Over the last few years, I’ve been branching out to do a hybrid of storytelling and stand-up comedy around the country. I’ve been writing spec scripts for TV shows and movies and web series. I wrote a book about the wide world of geekdom. It’s the work that has brought me to Comic-Con to frolic in the sun with Stormtroopers of all shapes and sizes.

This year, I performed at the comedy and music geekstravaganza, w00tstock starring Paul and Storm, Wil Wheaton, and Adam Savage. The audience for this show is a big pack of self proclaimed nerds. I did one piece aimed at the target demographic about Star Wars told as a collection of tweets. I’ve also noticed that geeks don’t need every piece of entertainment to be geeky. So I took a risk and performed a story about a time I did some commercials with a bear.

Here’s the story. Here’s the commercial. It went well.

The vibe in the room for w00tstock is incredibly accepting. It’s an audience that is happy to celebrate new people and new ideas. For example, the awesome Bonnie Burton and Anne Wheaton did a presentation about putting googly eyes on things.

Even within the traditional world of geek, things are changing. I went to exactly two Comic-Con panels. One was Geek Girl Fashion. The other was Old White Guy With Strong Opinions About Star Trek. Again, there’s quite a spectrum.

I had meetings about writing for two specific properties. One is based on a comic book about superheroes. One is based on a web comic about a charming dude who likes to have fun and makes the occasional Lord of the Rings reference.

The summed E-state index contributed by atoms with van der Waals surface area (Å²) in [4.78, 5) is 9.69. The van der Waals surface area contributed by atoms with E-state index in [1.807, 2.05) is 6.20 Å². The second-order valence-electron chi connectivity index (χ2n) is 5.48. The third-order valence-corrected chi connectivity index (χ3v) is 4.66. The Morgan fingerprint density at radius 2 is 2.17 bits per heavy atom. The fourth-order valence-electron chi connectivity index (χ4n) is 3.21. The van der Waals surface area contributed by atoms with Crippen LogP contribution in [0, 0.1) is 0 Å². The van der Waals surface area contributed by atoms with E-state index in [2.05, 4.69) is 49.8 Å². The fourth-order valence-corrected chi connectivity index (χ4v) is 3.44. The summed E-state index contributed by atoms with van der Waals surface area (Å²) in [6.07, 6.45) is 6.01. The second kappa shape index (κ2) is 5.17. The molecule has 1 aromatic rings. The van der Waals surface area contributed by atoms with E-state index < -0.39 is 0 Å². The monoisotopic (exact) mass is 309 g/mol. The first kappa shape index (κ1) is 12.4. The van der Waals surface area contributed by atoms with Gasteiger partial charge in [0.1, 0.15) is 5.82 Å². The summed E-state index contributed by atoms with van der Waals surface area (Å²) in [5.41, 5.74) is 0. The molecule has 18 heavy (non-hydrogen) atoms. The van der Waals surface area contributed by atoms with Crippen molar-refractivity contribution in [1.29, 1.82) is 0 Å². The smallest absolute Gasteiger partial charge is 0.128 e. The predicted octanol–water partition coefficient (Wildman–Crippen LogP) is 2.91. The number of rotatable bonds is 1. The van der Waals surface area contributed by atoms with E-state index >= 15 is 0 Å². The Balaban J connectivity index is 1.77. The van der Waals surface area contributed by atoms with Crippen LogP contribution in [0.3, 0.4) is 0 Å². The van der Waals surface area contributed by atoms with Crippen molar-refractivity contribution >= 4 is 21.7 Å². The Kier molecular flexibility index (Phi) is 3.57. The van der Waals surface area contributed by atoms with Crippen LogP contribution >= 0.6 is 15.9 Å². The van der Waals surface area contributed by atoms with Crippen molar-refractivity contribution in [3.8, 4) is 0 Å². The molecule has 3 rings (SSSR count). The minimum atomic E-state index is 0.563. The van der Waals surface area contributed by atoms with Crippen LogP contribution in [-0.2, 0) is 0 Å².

The artists I’m meeting with believe in their art and want it to be good. The business people want the art to be good so it will be popular so they can make money. They are not in the least bit subtle about this and it’s very refreshing from my perspective.

Trying to see it from a bigger perspective, Comic-Con is a huge mash-up of artistic interests, corporate interests, cosplayers, fans, famous people, fans trying to see famous people eat tacos, and people trying to make it in any of the many industries represented at the Con.

It’s all tied together by the idea of popularity. Everyone at Comic-Con is interested in what people like. This brings us back to Batman.

Batman walks down the street and everyone wants to take his picture, shout his name, and bump his fist. They know him. They know his story. He is a part of their lives. Geeks, drunks, kids, grandmothers, even birds seemed to screech like they recognized him. All of his incarnations, all of his stories have had a profound impact on a lot of people for a long time.

Batman is popular.

To put it another way, this dark brooding man who dresses up like a bat to fight crime has made a lot of people happy.

What the hell is wrong with that?

Good job, Batman, good job.

 

*My second favorite costume was Lazy Obi-Wan Kenobi. He had a lightsaber, a Jedi robe, blue jeans, and some ketchup stains.

**I did not see Joss Whedon eating a taco. I did see Matt Smith drinking beer. At last call, someone bought him another beer. He only took one sip of the beer and put it down. After he left, I was very tempted to go drink the rest of The Doctor’s beer. I am not proud.

 

 

 

 

 

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  1. Pingback: What did you do, Joseph, what did you do? | Joseph Scrimshaw